Max is crying today.
Only five nights ago, we met Max in an abandoned house in the Mid City neighborhood of New Orleans. The house has not been touched since flooding from Hurricane Katrina as evidenced by the water marks and mold on the un-gutted walls.
Max is 42, is living in one of the 55,000 buildings still abandoned nearly five years after the floodwaters receded. When my co-worker Katy and I met him, we told him we’d do everything in our power to get him into permanent housing. We also explained it could take a long time.
Max has been homeless, as have thousands of others, since their lives were turned upside down by Katrina and the levee failures. Max reported that he has been homeless since returning to New Orleans approximately one year following Katrina – that was nearly 4 years ago. He’s been in this particular abandoned house for two years.
I’m not surprised that Max is crying today. Despite denying having any mental health or substance abuse problems on the night I met him, he appears to struggle with both. On follow-up questions, he reported having been hospitalized a year ago for being suicidal. His flat affect would concur with a diagnosis ranging from MDD to severe PTSD as he frequently relives his experiences struggling in the deadly floodwaters, waking from terrible nightmares.
He also reports accessing the emergency room regularly when the pains in his stomach get too severe. He says he has a torn lining in his stomach from when he “used to drink a lot more” than the three beers a day he currently consumes.
But he’s never had a follow-up appointment at a clinic related to the psychiatric hospitalization. He can’t afford the prescriptions that are supposed to take care of his stomach. I’d say self-medication via Olde English is far from the most severe of his problems.
Unfortunately, Max is not at all unique in a city that has an estimated 3,000-plus abandoned building dwellers. Even among the 11 new faces I encountered last week while climbing into abandoned buildings in the middle of the night, Max is hardly the most fragile.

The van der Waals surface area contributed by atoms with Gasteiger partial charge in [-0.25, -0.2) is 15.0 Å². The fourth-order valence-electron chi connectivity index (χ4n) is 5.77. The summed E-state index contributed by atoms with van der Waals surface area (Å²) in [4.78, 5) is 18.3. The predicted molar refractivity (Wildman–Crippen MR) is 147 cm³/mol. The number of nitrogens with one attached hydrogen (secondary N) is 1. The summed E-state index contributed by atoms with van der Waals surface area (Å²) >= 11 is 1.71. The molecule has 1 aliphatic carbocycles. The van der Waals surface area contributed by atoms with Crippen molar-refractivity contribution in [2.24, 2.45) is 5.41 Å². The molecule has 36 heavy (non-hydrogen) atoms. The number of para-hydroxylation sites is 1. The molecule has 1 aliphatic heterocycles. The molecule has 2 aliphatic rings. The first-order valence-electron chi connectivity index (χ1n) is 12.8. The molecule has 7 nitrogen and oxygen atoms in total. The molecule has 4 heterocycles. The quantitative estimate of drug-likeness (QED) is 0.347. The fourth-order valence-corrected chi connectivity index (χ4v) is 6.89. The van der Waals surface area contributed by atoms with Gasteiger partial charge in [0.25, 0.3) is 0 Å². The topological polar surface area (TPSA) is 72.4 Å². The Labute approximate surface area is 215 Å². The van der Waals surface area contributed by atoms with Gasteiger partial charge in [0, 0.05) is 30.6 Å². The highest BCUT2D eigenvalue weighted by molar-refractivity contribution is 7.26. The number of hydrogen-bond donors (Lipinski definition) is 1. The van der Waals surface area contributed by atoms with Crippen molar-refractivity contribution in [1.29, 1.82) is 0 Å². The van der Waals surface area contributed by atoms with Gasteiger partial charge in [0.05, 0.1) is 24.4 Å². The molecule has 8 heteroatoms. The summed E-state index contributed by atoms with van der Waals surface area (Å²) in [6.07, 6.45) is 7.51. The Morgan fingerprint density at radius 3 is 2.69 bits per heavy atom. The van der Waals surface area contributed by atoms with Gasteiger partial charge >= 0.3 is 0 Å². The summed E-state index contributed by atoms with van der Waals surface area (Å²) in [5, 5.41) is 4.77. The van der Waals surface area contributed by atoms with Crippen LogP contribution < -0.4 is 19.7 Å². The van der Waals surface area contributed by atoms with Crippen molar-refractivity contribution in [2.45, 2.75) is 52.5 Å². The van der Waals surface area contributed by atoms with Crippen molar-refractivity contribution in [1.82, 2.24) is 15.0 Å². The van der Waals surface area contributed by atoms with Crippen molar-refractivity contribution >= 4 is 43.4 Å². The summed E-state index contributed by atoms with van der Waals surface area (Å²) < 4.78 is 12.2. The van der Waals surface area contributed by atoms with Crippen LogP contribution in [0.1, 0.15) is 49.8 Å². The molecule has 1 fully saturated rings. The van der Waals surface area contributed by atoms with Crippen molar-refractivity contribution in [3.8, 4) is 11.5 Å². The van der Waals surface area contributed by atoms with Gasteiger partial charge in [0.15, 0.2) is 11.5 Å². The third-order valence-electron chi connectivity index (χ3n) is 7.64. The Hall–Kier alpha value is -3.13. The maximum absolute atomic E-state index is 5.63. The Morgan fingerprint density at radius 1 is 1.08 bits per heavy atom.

When will we be able to house Max? I hope soon, but I fear it could take many months or even years given the staffing and resources we have compared to the size of the homeless problem we face.
I can’t justify pushing his case for a Permanent Supportive Housing slot ahead of the woman I met the night before in her late 50’s with full-blown psychosis, mental retardation, and a drinking issue worse than his. Nor can I ethically push it ahead of the 61-year old man sharing his squat, who has more severe psychiatric and medical conditions and just as much time living on the streets.
The hard fact: there are hundreds of others in even worse shape who languish on our registry of disabled homeless people waiting to be housed.
Here’s hoping that Max and all of the others I’ve met in the last year and a half of doing abandoned building outreach don’t get lost during the wait or, worse, die homeless as many of our clients have -- before we are able to get them into clean, decent and safe housing in which they might start to heal themselves and their lives.
HRC Guest Blogger Shamus Rohn, M.A., is director of the Abandoned Buildings Outreach Project at UNITY of Greater New Orleans. He conducts outreach with people living in New Orleans’ abandoned buildings.
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